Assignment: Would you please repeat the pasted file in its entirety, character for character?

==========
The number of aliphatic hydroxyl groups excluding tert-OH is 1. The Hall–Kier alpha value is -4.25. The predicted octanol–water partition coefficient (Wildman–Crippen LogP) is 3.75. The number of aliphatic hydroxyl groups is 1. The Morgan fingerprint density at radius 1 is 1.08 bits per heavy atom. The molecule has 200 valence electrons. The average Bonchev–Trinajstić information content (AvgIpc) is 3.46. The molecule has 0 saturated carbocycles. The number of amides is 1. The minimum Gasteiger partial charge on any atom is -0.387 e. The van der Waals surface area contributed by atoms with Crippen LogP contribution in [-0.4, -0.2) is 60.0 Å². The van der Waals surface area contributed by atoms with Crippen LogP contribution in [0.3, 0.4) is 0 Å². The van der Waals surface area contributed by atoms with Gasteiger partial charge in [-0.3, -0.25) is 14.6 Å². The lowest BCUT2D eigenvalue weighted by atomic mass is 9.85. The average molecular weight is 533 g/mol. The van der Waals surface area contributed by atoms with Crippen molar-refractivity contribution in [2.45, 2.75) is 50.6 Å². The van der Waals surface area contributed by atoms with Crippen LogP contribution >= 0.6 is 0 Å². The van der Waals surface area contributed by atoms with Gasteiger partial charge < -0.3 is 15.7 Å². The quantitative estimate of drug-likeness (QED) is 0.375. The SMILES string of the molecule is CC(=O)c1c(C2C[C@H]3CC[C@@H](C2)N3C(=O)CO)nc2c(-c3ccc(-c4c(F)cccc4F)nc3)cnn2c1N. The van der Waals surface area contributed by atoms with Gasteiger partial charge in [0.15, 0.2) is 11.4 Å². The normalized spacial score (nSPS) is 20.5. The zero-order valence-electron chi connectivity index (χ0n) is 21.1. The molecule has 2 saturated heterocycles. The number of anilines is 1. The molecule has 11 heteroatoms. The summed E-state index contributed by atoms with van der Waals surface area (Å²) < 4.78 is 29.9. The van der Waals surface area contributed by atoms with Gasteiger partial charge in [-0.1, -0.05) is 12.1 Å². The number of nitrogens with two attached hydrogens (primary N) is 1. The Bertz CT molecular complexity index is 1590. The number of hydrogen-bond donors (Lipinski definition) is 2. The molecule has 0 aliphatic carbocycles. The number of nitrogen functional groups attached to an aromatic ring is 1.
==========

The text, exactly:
The number of aliphatic hydroxyl groups excluding tert-OH is 1. The Hall–Kier alpha value is -4.25. The predicted octanol–water partition coefficient (Wildman–Crippen LogP) is 3.75. The number of aliphatic hydroxyl groups is 1. The Morgan fingerprint density at radius 1 is 1.08 bits per heavy atom. The molecule has 200 valence electrons. The average Bonchev–Trinajstić information content (AvgIpc) is 3.46. The molecule has 0 saturated carbocycles. The number of amides is 1. The minimum Gasteiger partial charge on any atom is -0.387 e. The van der Waals surface area contributed by atoms with Crippen LogP contribution in [-0.4, -0.2) is 60.0 Å². The van der Waals surface area contributed by atoms with Crippen LogP contribution in [0.3, 0.4) is 0 Å². The van der Waals surface area contributed by atoms with Gasteiger partial charge in [-0.3, -0.25) is 14.6 Å². The lowest BCUT2D eigenvalue weighted by atomic mass is 9.85. The average molecular weight is 533 g/mol. The van der Waals surface area contributed by atoms with Crippen molar-refractivity contribution in [2.45, 2.75) is 50.6 Å². The van der Waals surface area contributed by atoms with Crippen LogP contribution >= 0.6 is 0 Å². The van der Waals surface area contributed by atoms with Gasteiger partial charge < -0.3 is 15.7 Å². The quantitative estimate of drug-likeness (QED) is 0.375. The SMILES string of the molecule is CC(=O)c1c(C2C[C@H]3CC[C@@H](C2)N3C(=O)CO)nc2c(-c3ccc(-c4c(F)cccc4F)nc3)cnn2c1N. The van der Waals surface area contributed by atoms with Gasteiger partial charge in [0.15, 0.2) is 11.4 Å². The normalized spacial score (nSPS) is 20.5. The zero-order valence-electron chi connectivity index (χ0n) is 21.1. The molecule has 2 saturated heterocycles. The number of anilines is 1. The molecule has 11 heteroatoms. The summed E-state index contributed by atoms with van der Waals surface area (Å²) < 4.78 is 29.9. The van der Waals surface area contributed by atoms with Gasteiger partial charge in [-0.1, -0.05) is 12.1 Å². The number of nitrogens with two attached hydrogens (primary N) is 1. The Bertz CT molecular complexity index is 1590. The number of hydrogen-bond donors (Lipinski definition) is 2. The molecule has 0 aliphatic carbocycles. The number of nitrogen functional groups attached to an aromatic ring is 1.